Step back from the Nandigram media maelstrom. Take a break from news channels showing wiry, lungi-clad gunmen stalking Bengal's lush farmlands, irate anchors shouting down stubborn Communist leaders and bhadralok intellectuals teetering on the edge of emotional collapse. Haven't you heard the question ad nauseam by now: how could this happen in Bengal?
Now jog your memory. Flip through some headlines from March 1972, five years before the Communists stormed into power in Bengal and went on to rule the state for the next three decades. The state elections are taking place, and there is absolute anarchy as the Congress rigs the polls. "Indira (Gandhi) calls on toughs to win back West Bengal," says a worried Economist magazine, before talking about how the police "even actively assisted" her party's youth wing leaders. The Economic and Political Weekly from the same month says in West Bengal "the CPI(M) has been subject to organised political terror with the connivance of a pliant governor's administration". Much later, the Communists described 1972 as the year of "semi-fascist terror".
Sounds a bit like Nandigram 2007? History is repeating itself in Bengal. The Communists are doing precisely what their tormentors—the Congress—had done to them in the '70s. It helps them that today's opposition comprises a rag-tag group of some delinquent and disillusioned Congressmen—Trinamul or otherwise. It also helps the Communists that their brute power squashes the opposition much more effectively than the marauding Congress of yore.
The tables have turned. The Bengali middle class and bhadralok intelligentsia that comprised the backbone of the Communist movement seem to have withered away; and the modern-day uber-cadre—who has never seen the party struggle, and is typically a product of three decades of urban and rural blight in Bengal—is the new face of an ideologically confused party. These cadres turn out in huge numbers for party-sponsored gatherings not because of any conviction, but because the party provides for them. In fact, they are very similar to the '70s Congress goons who terrorised the state.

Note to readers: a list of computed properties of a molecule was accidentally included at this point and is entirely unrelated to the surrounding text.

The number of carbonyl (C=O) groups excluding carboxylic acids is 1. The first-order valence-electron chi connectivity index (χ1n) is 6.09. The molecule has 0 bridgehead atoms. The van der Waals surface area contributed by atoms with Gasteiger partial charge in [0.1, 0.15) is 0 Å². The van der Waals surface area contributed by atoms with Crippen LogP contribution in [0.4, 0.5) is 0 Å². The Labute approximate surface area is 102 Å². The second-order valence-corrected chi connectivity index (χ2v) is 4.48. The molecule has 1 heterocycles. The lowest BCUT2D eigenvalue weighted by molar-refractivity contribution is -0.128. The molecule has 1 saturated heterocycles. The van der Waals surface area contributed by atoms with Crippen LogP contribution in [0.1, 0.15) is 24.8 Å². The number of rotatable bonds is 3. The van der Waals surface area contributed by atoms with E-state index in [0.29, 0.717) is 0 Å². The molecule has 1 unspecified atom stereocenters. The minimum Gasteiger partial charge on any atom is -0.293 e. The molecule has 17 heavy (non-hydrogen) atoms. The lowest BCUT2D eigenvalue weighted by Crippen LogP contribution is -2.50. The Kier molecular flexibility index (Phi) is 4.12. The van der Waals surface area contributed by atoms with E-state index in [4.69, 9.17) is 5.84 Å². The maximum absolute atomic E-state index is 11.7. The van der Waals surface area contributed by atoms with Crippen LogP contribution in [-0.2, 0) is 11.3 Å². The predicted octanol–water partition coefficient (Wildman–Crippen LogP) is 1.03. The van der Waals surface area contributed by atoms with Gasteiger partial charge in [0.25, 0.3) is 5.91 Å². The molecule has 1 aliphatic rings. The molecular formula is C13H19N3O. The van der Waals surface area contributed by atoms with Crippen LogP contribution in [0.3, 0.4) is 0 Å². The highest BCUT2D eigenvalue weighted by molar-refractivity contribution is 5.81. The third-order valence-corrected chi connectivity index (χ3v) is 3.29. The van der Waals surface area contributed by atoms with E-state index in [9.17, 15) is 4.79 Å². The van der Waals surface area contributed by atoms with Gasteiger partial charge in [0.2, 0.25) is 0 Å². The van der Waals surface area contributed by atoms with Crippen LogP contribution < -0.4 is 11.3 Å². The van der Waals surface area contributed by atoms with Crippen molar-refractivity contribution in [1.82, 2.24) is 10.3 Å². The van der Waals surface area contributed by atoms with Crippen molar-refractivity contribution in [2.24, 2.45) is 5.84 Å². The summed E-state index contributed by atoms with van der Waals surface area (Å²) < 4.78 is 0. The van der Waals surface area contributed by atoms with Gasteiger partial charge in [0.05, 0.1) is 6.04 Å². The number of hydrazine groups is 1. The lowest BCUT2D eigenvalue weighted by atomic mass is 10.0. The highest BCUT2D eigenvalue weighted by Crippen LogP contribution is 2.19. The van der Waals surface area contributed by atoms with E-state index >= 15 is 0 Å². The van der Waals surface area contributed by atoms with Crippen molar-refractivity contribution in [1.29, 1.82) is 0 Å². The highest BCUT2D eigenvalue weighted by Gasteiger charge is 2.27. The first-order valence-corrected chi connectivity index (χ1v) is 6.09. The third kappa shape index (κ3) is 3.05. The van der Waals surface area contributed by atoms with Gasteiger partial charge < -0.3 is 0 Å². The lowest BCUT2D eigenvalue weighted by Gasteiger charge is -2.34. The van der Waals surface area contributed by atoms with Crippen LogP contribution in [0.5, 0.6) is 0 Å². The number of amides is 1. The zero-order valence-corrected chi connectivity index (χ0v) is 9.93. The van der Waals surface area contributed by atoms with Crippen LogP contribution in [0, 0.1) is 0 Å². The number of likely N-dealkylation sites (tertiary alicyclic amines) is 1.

The acerbic Bengal Communist, Ashok Mitra, told me an interesting story earlier this year. When a CPI(M) leader was entering a party class, he overheard a new recruit complaining, "Why should I go for the lecture? I have joined the ruling party." The irony is that Bengal's intelligentsia took so much time to fall out of love with the Communists. This is, in part, because many of them were also beneficiaries of the party's network of political patronage—and, therefore, deliberately kept silent even after the CPI(M) had become the refuge of Bengal's lumpen proletariat.
By '84, disillusionment was setting in with the way the Communists were conducting themselves after being voted to power on a mass upsurge against repression, lawlessness and the authoritarian rule of the Congress. Social scientist Partha Chatterjee wrote in April '84 that there was a need to set the "more popular feeling against repression and lawlessness on more secure foundations". Instead, the Communist leaders, he wrote, "chose the easier path of consolidating their narrow sectarian interests not only by compromising with the entrenched lobbies within the bureaucracy and the police but by actually making their politics dependent upon the use of state machinery". As early as '88, the party admitted that 70 per cent of its members in Bengal had joined it after '77. Over the next decade, Bengal slipped into a coma. And just six years ago, during the 2001 state elections, the party leadership and armed supporters took the lead in regaining similarly lost enclaves in the Panskura-Kespur-Garbeta region. No filmmaker, singer, poet or artist budged then—after all, by producing films, sponsoring cultural festivals, feting friendly academics, the government had won in coopting the culturati
So there is something hypocritical about this indignation by Bengal's bhadralok over the "carnage" in Nandigram, basically a bloody turf war between political goons, with innocent people caught in the middle. One reason is obviously the seductive charms of 24/7 news television where everybody is assured 15 minutes of fame. Yes, the party has lost touch with the peasantry. Yes, by blackballing the governor, daring the courts and spiting the media, the party has revealed its Stalinist core. Yet, none of this is anything new.
Jyoti Basu, the enfeebled patriarch of Bengal's communism, told me earlier this year that he was "unhappy that the Communists had not advanced to other states" beyond Bengal, Kerala and Tripura. "Things would have been different if we ruled India," he said. "We would have then depended on socialism—not capitalism—to attain our goals. India would have been different by now." The mind boggles. While Bengal's bhadralok can now wake up and smell the coffee, the rest of India can breathe easy.
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